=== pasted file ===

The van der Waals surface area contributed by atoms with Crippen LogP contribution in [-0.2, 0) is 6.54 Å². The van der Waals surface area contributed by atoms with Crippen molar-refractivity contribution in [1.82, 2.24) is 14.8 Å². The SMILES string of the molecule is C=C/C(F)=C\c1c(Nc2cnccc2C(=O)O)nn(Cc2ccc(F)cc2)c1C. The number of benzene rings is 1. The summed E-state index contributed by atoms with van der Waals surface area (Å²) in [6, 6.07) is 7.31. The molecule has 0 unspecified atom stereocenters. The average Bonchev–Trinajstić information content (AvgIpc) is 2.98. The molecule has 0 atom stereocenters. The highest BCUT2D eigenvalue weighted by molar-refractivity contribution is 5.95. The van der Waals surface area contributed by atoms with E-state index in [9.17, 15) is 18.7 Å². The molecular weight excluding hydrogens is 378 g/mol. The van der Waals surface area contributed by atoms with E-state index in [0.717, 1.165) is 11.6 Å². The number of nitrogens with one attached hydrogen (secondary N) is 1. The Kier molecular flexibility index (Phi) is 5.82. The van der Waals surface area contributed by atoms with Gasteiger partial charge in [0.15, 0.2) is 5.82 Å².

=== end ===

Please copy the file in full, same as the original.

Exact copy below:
The van der Waals surface area contributed by atoms with Crippen LogP contribution in [-0.2, 0) is 6.54 Å². The van der Waals surface area contributed by atoms with Crippen molar-refractivity contribution in [1.82, 2.24) is 14.8 Å². The SMILES string of the molecule is C=C/C(F)=C\c1c(Nc2cnccc2C(=O)O)nn(Cc2ccc(F)cc2)c1C. The number of benzene rings is 1. The summed E-state index contributed by atoms with van der Waals surface area (Å²) in [6, 6.07) is 7.31. The molecule has 0 unspecified atom stereocenters. The average Bonchev–Trinajstić information content (AvgIpc) is 2.98. The molecule has 0 atom stereocenters. The highest BCUT2D eigenvalue weighted by molar-refractivity contribution is 5.95. The van der Waals surface area contributed by atoms with E-state index in [9.17, 15) is 18.7 Å². The molecular weight excluding hydrogens is 378 g/mol. The van der Waals surface area contributed by atoms with E-state index in [0.717, 1.165) is 11.6 Å². The number of nitrogens with one attached hydrogen (secondary N) is 1. The Kier molecular flexibility index (Phi) is 5.82. The van der Waals surface area contributed by atoms with Gasteiger partial charge in [0.15, 0.2) is 5.82 Å².